You can find your local court here.

Court forms and Minnesota’s official guide for getting an order for protection can be found here.

What do I do if I do not qualify for protection as a victim of domestic violence but I still need protection from someone?

If you do not qualify for protection as a victim of domestic violence but need protection from someone (including a stranger, an acquaintance, or another person not covered under a domestic violence protection order), you might qualify for some other type of order. Contact VictimConnect at (855) 484-2846 or a lawyer for more information. You can find a lawyer using the Minnesota Bar’s website. If you cannot afford a lawyer, information about free- and low-cost legal help is available from the LawHelpMN.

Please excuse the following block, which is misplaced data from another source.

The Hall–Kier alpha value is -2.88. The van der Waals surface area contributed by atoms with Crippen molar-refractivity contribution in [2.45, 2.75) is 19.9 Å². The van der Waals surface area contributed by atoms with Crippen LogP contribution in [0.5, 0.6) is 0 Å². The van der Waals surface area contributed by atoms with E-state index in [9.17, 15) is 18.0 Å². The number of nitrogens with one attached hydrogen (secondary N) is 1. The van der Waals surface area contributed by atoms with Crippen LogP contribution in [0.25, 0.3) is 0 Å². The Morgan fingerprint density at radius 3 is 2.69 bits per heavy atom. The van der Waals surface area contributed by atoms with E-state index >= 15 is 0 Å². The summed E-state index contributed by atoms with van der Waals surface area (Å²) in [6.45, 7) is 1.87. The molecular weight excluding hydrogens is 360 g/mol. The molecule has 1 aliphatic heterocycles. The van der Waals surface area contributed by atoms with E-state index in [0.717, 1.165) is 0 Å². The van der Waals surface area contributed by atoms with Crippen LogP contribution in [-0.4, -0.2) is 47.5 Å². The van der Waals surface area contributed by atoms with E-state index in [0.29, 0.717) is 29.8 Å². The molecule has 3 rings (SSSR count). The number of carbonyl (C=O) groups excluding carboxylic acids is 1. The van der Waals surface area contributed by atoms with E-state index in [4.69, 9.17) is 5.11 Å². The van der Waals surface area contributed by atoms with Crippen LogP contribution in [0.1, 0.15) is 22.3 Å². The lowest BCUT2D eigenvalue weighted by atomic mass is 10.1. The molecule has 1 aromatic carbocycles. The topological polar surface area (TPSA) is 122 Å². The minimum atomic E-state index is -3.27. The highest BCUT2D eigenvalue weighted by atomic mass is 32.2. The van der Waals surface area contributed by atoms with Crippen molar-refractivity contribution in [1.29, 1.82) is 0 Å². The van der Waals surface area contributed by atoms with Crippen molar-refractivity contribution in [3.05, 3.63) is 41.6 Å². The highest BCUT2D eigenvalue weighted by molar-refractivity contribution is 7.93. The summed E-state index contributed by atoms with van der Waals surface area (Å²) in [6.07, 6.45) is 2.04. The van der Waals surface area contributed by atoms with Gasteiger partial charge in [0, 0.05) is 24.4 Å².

How can the court help protect you?

Respondents* to (final) orders of protection are prohibited from possessing* firearms if the order contains certain relief* and findings.5 In this case, the court will:

  • Require the respondent to turn over their firearms to law enforcement, a federally licensed firearms dealer, or a third party who is allowed to have firearms and does not live with the respondent within three days business days; and
  • File proof with the court that he/she/they got rid of their guns within two business days of getting rid of them.6

In some cases, the court will order law enforcement to immediately take away their firearms.7